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e-Tail, Boom Or Bust? 27 June 2000 Edition
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So, over the past few weeks we've seen some very high-profile and well-funded etailers take a thrashing, both here in NZ and overseas and this is causing a lot of people to start asking themselves why things aren't working to plan?

Before I give you my opinions on why so many etailers are having a rough time I feel it important to remind readers that, despite all the bad news, there are a some online retailers who are doing a roaring trade and actually making a (gasp!) profit!

In fact, looking at these "winners" can give a lot of insight into exactly why the others are doing so poorly.

Perhaps most successful, if not in terms of absolute revenues then certainly in terms of customer satisfaction and return on investment, are online vendors such as 4 Cranium Music and 4 Advantage Computers, amongst others.

These two vendors, chosen from a small but growing list of local success stories, have hit on a formula that allows them to actually make money from their online presence.

Before we examine the secrets of online retail success, let's do a postmortem on a recent, and very prominent e-failure:

Boo.com is now dead and buried -- it's rotting hulk only slowly being reincarnated by a new owner -- but what did it do wrong?

In essence, it would appear very much as if Boo.com behaved as if the standard caveats, models and practice of designing, launching and running a business simply no longer existed. They were naive and stupid -- but in the halcyon days of the early dot-com boom, so was everyone else so such shortcomings were simply overlooked.

It certainly wasn't short of startup cash, having received hundreds of millions of dollars in VC funding. The problem was that Boo.com either didn't seek proper advice, or simply ignored it.

First mistake: their website was ridiculously slow and heavily reliant on Macromedia Flash. Only broadband users were able to use it with any degree of success, but the vast majority of users, stuck with dial-up speeds of 28.8K-56K, were left frustrated and disappointed. In short -- Boo.com didn't understand the technology they were using well enough to appreciate its limitations.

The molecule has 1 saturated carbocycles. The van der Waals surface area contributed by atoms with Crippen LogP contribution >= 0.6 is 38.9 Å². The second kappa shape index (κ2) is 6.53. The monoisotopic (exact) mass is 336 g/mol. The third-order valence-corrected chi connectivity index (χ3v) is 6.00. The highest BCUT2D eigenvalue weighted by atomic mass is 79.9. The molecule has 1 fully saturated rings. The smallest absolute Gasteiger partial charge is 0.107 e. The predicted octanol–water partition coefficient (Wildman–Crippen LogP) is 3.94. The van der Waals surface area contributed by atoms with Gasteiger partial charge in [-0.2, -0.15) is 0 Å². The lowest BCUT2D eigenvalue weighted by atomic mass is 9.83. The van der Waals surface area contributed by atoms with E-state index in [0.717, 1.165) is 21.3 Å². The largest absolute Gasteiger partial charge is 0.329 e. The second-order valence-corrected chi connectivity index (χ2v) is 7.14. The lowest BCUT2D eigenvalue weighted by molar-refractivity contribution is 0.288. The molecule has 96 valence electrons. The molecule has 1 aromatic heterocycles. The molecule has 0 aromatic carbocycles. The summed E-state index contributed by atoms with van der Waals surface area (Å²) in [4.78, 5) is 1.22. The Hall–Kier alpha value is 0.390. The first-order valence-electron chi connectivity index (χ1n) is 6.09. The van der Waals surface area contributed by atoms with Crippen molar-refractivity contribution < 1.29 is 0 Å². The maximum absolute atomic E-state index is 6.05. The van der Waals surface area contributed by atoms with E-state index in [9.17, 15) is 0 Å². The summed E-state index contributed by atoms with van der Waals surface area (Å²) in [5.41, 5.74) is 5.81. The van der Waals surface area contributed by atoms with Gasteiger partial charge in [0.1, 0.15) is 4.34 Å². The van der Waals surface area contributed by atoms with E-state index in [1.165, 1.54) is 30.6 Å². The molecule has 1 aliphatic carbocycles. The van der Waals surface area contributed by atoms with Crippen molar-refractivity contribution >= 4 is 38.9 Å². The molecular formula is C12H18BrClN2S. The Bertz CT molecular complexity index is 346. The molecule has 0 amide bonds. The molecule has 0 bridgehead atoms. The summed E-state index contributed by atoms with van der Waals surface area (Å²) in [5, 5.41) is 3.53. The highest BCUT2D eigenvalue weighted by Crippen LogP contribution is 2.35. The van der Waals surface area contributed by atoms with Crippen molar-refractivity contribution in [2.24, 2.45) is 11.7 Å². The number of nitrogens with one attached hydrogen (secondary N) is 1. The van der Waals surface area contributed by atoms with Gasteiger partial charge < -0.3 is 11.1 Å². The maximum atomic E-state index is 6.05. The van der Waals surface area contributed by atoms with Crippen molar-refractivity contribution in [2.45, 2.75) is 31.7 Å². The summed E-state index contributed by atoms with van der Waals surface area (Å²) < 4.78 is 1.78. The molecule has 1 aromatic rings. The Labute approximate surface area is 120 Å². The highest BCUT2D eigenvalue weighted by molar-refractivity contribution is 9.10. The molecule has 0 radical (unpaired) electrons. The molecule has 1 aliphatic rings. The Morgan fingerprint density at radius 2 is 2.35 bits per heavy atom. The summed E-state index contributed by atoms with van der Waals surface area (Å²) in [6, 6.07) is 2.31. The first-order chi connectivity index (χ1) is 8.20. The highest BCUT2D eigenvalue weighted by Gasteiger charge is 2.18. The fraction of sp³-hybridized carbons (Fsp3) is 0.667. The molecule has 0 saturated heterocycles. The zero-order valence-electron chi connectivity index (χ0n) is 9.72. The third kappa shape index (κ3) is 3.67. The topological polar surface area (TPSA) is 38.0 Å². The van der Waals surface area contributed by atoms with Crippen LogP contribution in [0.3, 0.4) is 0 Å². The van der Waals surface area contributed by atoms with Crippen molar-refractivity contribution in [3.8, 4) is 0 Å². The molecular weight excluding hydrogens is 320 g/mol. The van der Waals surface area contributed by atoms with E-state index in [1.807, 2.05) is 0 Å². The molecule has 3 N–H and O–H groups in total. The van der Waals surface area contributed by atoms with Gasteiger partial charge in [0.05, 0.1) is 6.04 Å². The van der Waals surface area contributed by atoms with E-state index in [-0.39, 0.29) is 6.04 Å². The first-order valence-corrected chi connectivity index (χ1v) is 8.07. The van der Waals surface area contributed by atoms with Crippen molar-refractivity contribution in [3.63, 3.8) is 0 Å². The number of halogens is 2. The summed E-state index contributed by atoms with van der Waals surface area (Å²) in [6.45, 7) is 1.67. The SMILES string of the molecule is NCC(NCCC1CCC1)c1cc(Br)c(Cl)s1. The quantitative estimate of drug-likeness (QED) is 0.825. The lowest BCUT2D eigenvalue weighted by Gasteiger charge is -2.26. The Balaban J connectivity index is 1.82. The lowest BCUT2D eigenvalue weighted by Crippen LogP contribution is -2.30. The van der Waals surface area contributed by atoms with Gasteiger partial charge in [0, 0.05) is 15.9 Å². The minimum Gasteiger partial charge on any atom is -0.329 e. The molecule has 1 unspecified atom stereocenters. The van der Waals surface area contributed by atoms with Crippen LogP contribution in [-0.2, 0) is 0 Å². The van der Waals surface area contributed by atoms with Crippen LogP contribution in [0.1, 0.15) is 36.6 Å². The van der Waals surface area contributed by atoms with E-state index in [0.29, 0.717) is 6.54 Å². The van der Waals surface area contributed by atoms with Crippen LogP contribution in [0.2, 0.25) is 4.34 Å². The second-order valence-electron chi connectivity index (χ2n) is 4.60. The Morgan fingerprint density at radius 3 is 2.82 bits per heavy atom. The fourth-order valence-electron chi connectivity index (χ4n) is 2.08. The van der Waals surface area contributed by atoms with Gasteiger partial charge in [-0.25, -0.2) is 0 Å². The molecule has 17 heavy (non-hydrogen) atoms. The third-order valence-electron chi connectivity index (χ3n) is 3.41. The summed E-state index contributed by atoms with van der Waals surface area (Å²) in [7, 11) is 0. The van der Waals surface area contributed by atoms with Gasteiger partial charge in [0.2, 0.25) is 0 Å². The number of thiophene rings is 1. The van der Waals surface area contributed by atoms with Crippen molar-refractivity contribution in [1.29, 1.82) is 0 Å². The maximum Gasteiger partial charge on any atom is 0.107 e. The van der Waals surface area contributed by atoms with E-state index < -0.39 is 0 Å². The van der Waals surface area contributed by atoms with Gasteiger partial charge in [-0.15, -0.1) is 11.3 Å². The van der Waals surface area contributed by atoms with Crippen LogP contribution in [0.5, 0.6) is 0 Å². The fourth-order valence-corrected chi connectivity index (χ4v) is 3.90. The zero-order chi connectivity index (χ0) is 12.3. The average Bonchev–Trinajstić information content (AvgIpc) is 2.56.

To use a bricks and mortar analogy, they built a massive department store but left the entrance up at second-floor level -- so that only the few people capable of scaling the side of the building could actually get in and shop. Admittedly they did respond to these criticisms some months after the site's launch -- but by then it was already too late -- far too many prospective shoppers had already written Boo.com off as not being worth the effort.

Second mistake: Boo.com clearly didn't research their market. They assumed that people would buy fashion clothing from their website simply because it was there. They forgot (as did Bluefly.com and a raft of other online "fashion" stores), that expensive clothing and fashion accessories represent a very personal, intimate, and tactile shopping experience. Much of the enjoyment of the shopping experience when buying such items is the fun of visiting the store and trying on a myriad of different garments before selecting the one that "feels" best. Regardless of the hype, the Net simply can't provide that kind of shopping experience yet.

Of course that doesn't mean that all online clothing stores are a bust, it remains quite reasonable for people to buy every-day garments such as flannel shirts, jockey briefs, socks and casual jeans online -- I can't recall ever having a "shopping experience" while choosing new underwear!

Did Boo.com actually conduct any market research to find this out for themselves? I suspect not. They were simply captivated by the suggestion that the market would catch up to the Net before their funding ran out -- but they had no useful or accurate research to prove this assertion.

Before any vendor even considers creating an online store they must do the research that is fundamental to any business plan. And, as you can see by the growing number of carcasses that now litter the e-commerce superhighway, "because our competitors are doing it" is simply not enough of a reason to build an e-tail site. Do the market research and, if the results indicate that you will be wasting your money, forget about selling online for the time being and smile -- content in the knowledge that those competitors are bleeding red ink because they didn't have the good sense to do their homework.

Boo.com, and many of their peers, thought they could dictate what the market would accept in terms of presentation and service, and they also believed they knew enough to make some wildly inaccurate guesses about market growth without the aid of good research and advice. Quite a recipie for failure don't you think?

This feature has turned out much larger than I'd figured so it will be continued over the next few days. Tomorrow I'll look at what Cranium Music is doing right that Flying Pig, CDNow and others are doing wrong.

INL Is Listening
After my comments in yesterday's column, I did receive an invitation from INL to the launch of their new media supersite. Unfortunately I can't make it with just 3 working hour's notice -- but thanks for the thought anyway guys.

They also expressed interest in finding out why their corporate site crashed one of my browsers. Nice to see.

And, just in case you're looking for this new supersite -- try 4 www.stuff.co.nz.

I see IDG NZ is carrying a story on this new entrant -- but strangely enough, there's no mention of it on the NZ Herald site ;-)

Before I cast a critical eye over the site, why don't you tell me what you think of this latest contender for the crown of NZ's homepage?

As always, your feedback is welcomed.

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